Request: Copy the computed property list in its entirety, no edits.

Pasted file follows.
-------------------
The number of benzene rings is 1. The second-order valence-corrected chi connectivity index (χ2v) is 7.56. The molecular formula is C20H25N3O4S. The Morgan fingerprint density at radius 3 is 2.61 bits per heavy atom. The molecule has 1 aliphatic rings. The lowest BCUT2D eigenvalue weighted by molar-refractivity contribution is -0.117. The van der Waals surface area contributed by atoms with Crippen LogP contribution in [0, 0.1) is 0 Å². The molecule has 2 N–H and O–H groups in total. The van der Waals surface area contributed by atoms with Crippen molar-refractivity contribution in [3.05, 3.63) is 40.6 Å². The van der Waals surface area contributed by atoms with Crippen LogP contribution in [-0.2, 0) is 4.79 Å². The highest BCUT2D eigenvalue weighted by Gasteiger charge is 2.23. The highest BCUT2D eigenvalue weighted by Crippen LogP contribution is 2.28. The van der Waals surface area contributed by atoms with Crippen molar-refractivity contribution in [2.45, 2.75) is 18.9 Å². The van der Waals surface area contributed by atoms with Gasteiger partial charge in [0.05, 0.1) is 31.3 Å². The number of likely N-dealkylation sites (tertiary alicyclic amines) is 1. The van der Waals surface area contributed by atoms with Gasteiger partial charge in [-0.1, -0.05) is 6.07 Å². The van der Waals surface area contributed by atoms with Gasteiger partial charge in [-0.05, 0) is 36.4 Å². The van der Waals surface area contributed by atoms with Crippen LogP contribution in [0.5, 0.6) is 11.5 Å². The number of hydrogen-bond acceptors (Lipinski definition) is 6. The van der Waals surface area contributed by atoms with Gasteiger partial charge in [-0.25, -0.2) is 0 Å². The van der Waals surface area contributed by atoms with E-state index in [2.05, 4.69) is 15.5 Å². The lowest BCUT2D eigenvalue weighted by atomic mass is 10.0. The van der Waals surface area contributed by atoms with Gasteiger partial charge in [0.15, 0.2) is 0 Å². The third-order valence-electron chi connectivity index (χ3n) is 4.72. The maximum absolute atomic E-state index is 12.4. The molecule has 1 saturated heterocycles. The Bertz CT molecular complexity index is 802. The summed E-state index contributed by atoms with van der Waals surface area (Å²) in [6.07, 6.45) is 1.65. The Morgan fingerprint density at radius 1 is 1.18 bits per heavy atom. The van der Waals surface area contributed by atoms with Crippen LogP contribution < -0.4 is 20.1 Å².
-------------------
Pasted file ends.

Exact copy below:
The number of benzene rings is 1. The second-order valence-corrected chi connectivity index (χ2v) is 7.56. The molecular formula is C20H25N3O4S. The Morgan fingerprint density at radius 3 is 2.61 bits per heavy atom. The molecule has 1 aliphatic rings. The lowest BCUT2D eigenvalue weighted by molar-refractivity contribution is -0.117. The van der Waals surface area contributed by atoms with Crippen LogP contribution in [0, 0.1) is 0 Å². The molecule has 2 N–H and O–H groups in total. The van der Waals surface area contributed by atoms with Crippen molar-refractivity contribution in [3.05, 3.63) is 40.6 Å². The van der Waals surface area contributed by atoms with Crippen LogP contribution in [-0.2, 0) is 4.79 Å². The highest BCUT2D eigenvalue weighted by Gasteiger charge is 2.23. The highest BCUT2D eigenvalue weighted by Crippen LogP contribution is 2.28. The van der Waals surface area contributed by atoms with Crippen molar-refractivity contribution in [2.45, 2.75) is 18.9 Å². The van der Waals surface area contributed by atoms with Gasteiger partial charge in [0.05, 0.1) is 31.3 Å². The number of likely N-dealkylation sites (tertiary alicyclic amines) is 1. The van der Waals surface area contributed by atoms with Gasteiger partial charge in [-0.1, -0.05) is 6.07 Å². The van der Waals surface area contributed by atoms with Gasteiger partial charge in [-0.05, 0) is 36.4 Å². The van der Waals surface area contributed by atoms with Crippen LogP contribution in [0.5, 0.6) is 11.5 Å². The number of hydrogen-bond acceptors (Lipinski definition) is 6. The van der Waals surface area contributed by atoms with Gasteiger partial charge in [-0.25, -0.2) is 0 Å². The van der Waals surface area contributed by atoms with E-state index in [2.05, 4.69) is 15.5 Å². The lowest BCUT2D eigenvalue weighted by atomic mass is 10.0. The van der Waals surface area contributed by atoms with Gasteiger partial charge in [0.15, 0.2) is 0 Å². The third-order valence-electron chi connectivity index (χ3n) is 4.72. The maximum absolute atomic E-state index is 12.4. The molecule has 1 saturated heterocycles. The Bertz CT molecular complexity index is 802. The summed E-state index contributed by atoms with van der Waals surface area (Å²) in [6.07, 6.45) is 1.65. The Morgan fingerprint density at radius 1 is 1.18 bits per heavy atom. The van der Waals surface area contributed by atoms with Crippen LogP contribution < -0.4 is 20.1 Å².